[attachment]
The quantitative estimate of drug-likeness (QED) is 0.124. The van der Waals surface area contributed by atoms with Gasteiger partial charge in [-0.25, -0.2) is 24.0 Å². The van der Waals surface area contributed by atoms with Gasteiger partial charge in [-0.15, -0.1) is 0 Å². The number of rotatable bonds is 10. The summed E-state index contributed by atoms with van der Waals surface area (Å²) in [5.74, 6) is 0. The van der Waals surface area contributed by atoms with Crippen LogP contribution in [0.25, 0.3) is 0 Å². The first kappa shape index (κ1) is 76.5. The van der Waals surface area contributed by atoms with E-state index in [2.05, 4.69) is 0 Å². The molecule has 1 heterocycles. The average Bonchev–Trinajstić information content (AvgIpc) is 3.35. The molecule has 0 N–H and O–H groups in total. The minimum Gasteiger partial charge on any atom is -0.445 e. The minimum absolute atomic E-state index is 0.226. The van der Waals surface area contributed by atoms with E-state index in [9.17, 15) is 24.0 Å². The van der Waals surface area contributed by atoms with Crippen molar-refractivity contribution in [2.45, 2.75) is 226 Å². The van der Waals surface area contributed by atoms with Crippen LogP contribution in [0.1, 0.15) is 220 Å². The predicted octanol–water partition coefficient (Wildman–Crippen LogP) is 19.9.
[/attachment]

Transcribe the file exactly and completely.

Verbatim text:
The quantitative estimate of drug-likeness (QED) is 0.124. The van der Waals surface area contributed by atoms with Gasteiger partial charge in [-0.25, -0.2) is 24.0 Å². The van der Waals surface area contributed by atoms with Gasteiger partial charge in [-0.15, -0.1) is 0 Å². The number of rotatable bonds is 10. The summed E-state index contributed by atoms with van der Waals surface area (Å²) in [5.74, 6) is 0. The van der Waals surface area contributed by atoms with Crippen LogP contribution in [0.25, 0.3) is 0 Å². The first kappa shape index (κ1) is 76.5. The van der Waals surface area contributed by atoms with E-state index in [2.05, 4.69) is 0 Å². The molecule has 1 heterocycles. The average Bonchev–Trinajstić information content (AvgIpc) is 3.35. The molecule has 0 N–H and O–H groups in total. The minimum Gasteiger partial charge on any atom is -0.445 e. The minimum absolute atomic E-state index is 0.226. The van der Waals surface area contributed by atoms with E-state index in [9.17, 15) is 24.0 Å². The van der Waals surface area contributed by atoms with Crippen molar-refractivity contribution in [2.45, 2.75) is 226 Å². The van der Waals surface area contributed by atoms with Crippen LogP contribution in [0.1, 0.15) is 220 Å². The predicted octanol–water partition coefficient (Wildman–Crippen LogP) is 19.9.